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Two Act 3. Scene 1 Evgeny Onegin endings.

Hello Everyone:

This question has bothered me for some 20 years and I, finally have the perfect site for those who might be able to answer it.

In Act 3, Scene 1, in the Gremin Castle, a Polonaise and a Ecossaise is danced (in some versions like the Bychkov Philips recording the Ecossaise is omitted entirely). The scene wraps up with either the reprise of the Ecossaise or a 25 second different dramatic ending.

I have never heard that there was a revision of this opera and I have heard different endings of this scene many times. Did Tchaikovsky actually write 2 endings depending on whether a ballet was utilized or not?

Does anyone know the answer to this perplexing question?

Thank you all so very much!

John Garish
29/05/2013 01:17

Hello John,

The Ecossaise wasn't part of the original score of the opera, and it was added for the St. Petersburg revival in 1885. Our work history for Onegin includes the following explanation:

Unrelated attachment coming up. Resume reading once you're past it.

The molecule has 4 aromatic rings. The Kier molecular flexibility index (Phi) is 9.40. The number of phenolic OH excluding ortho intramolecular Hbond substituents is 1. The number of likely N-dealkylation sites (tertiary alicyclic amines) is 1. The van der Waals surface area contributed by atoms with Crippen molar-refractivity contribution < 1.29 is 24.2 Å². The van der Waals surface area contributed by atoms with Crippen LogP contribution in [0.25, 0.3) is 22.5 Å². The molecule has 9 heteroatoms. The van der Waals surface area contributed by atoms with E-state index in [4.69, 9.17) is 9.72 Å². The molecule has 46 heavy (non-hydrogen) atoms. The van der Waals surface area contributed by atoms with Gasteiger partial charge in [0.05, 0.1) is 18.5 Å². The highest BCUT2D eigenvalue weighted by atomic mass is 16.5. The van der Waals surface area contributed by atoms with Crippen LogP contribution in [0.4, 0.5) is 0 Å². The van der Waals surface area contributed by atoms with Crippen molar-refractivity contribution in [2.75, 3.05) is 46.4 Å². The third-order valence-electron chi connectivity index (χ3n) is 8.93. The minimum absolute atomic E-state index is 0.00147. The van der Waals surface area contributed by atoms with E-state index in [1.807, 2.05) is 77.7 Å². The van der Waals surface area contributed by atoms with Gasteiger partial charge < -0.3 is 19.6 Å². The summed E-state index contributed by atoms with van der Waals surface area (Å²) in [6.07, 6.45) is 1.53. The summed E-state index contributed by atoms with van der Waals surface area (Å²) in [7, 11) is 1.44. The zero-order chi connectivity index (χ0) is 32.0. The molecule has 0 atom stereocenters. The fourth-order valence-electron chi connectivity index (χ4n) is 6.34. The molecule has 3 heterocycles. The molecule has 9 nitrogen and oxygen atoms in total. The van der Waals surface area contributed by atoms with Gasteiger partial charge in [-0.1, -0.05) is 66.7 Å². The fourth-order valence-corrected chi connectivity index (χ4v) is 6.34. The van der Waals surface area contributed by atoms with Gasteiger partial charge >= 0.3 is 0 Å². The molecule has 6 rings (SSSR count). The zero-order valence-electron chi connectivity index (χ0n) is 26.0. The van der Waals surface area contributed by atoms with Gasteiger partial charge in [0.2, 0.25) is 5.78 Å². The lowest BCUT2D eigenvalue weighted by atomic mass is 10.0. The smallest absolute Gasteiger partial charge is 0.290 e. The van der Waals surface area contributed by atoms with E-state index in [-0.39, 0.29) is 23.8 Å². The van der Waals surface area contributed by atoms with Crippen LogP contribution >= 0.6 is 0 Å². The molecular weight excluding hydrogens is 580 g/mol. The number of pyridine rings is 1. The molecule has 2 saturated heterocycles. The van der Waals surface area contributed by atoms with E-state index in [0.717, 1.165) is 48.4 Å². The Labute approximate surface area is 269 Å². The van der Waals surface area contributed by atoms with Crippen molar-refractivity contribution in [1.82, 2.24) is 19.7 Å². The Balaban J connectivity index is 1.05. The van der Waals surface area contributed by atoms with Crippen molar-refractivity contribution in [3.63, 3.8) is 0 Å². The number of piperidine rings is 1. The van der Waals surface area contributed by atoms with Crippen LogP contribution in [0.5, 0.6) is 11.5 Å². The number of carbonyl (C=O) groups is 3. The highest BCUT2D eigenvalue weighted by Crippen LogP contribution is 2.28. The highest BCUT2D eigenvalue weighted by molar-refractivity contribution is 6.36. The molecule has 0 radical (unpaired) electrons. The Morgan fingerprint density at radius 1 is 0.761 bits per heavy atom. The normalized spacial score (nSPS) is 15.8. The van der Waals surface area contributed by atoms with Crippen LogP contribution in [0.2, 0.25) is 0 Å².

"In the 1891 edition [of the full score] the tempi observations were changed; a cut was made in the finale of Scene 4; and in Scene 6 a chorus was replaced by the Ecossaise, which Tchaikovsky wrote at the request of Ivan Vsevolozhsky, the Director of the Imperial Theatres for Saint Petersburg, in 1885. A letter of 10/22 August 1885 from Vsevolozhsky to Pavel Pchelnikov has come down to us in which Vsevolozhsky sets forth the reasons why a new dance number was required for the Saint Petersburg ball scene. On 21 August/2 September 1885, Tchaikovsky wrote to Pyotr Jurgenson: "I've had a meeting with Vsevolozhsky, who asked me to write a dance number for the second ball in Onegin. Given that new decorations and costumes are currently being fitted out for this ball, and given also that they are taking so much trouble to ensure the success of Onegin, I could not refuse, in spite of my disinclination, and I agreed to fulfil Vsevolozhsky's request. We had a long discussion about the kind of dance that was to be added until, finally, we settled on an Ecossaise…"

It's nearly always the version with the ecossaise that's performed and recorded nowadays, but just occasionally conductors catch us by surprise!

Hope this helps,

Brett Langston
29/05/2013 22:13

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